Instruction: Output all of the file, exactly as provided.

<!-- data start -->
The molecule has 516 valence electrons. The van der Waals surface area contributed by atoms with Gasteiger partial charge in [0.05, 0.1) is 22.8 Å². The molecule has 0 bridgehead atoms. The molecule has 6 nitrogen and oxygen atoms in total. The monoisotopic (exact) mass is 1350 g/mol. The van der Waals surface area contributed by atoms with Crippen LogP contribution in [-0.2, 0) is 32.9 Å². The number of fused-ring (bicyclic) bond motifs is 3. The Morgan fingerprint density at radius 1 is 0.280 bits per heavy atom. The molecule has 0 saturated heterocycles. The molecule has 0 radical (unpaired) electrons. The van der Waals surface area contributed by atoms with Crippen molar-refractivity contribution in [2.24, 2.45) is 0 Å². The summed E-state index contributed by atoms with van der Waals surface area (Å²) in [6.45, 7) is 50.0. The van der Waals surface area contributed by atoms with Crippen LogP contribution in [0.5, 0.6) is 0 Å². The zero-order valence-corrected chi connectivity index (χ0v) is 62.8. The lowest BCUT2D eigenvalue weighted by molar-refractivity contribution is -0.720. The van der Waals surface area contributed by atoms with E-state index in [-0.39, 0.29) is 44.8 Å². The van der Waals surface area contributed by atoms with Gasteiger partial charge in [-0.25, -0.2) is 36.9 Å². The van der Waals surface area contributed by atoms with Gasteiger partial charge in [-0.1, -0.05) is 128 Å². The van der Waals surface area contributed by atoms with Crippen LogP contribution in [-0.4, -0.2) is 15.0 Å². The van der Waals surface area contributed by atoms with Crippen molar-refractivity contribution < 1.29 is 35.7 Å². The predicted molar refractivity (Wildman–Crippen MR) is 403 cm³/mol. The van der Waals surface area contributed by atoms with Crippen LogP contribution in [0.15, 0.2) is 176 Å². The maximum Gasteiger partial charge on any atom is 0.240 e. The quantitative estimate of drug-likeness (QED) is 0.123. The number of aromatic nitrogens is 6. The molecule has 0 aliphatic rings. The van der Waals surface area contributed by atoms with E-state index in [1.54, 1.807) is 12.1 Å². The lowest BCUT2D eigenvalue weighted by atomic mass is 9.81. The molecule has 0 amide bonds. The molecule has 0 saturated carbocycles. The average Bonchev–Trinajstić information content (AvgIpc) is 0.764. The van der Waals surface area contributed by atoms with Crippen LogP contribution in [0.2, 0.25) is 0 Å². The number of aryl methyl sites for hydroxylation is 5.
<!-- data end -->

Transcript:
The molecule has 516 valence electrons. The van der Waals surface area contributed by atoms with Gasteiger partial charge in [0.05, 0.1) is 22.8 Å². The molecule has 0 bridgehead atoms. The molecule has 6 nitrogen and oxygen atoms in total. The monoisotopic (exact) mass is 1350 g/mol. The van der Waals surface area contributed by atoms with Crippen LogP contribution in [-0.2, 0) is 32.9 Å². The number of fused-ring (bicyclic) bond motifs is 3. The Morgan fingerprint density at radius 1 is 0.280 bits per heavy atom. The molecule has 0 saturated heterocycles. The molecule has 0 radical (unpaired) electrons. The van der Waals surface area contributed by atoms with Crippen molar-refractivity contribution in [2.24, 2.45) is 0 Å². The summed E-state index contributed by atoms with van der Waals surface area (Å²) in [6.45, 7) is 50.0. The van der Waals surface area contributed by atoms with Crippen LogP contribution in [0.5, 0.6) is 0 Å². The zero-order valence-corrected chi connectivity index (χ0v) is 62.8. The lowest BCUT2D eigenvalue weighted by molar-refractivity contribution is -0.720. The van der Waals surface area contributed by atoms with E-state index in [-0.39, 0.29) is 44.8 Å². The van der Waals surface area contributed by atoms with Gasteiger partial charge in [-0.25, -0.2) is 36.9 Å². The van der Waals surface area contributed by atoms with Gasteiger partial charge in [-0.1, -0.05) is 128 Å². The van der Waals surface area contributed by atoms with Crippen LogP contribution in [-0.4, -0.2) is 15.0 Å². The van der Waals surface area contributed by atoms with Crippen molar-refractivity contribution < 1.29 is 35.7 Å². The predicted molar refractivity (Wildman–Crippen MR) is 403 cm³/mol. The van der Waals surface area contributed by atoms with Crippen LogP contribution in [0.15, 0.2) is 176 Å². The maximum Gasteiger partial charge on any atom is 0.240 e. The quantitative estimate of drug-likeness (QED) is 0.123. The number of aromatic nitrogens is 6. The molecule has 0 aliphatic rings. The van der Waals surface area contributed by atoms with E-state index in [1.54, 1.807) is 12.1 Å². The lowest BCUT2D eigenvalue weighted by atomic mass is 9.81. The molecule has 0 amide bonds. The molecule has 0 saturated carbocycles. The average Bonchev–Trinajstić information content (AvgIpc) is 0.764. The van der Waals surface area contributed by atoms with Crippen LogP contribution in [0.2, 0.25) is 0 Å². The number of aryl methyl sites for hydroxylation is 5.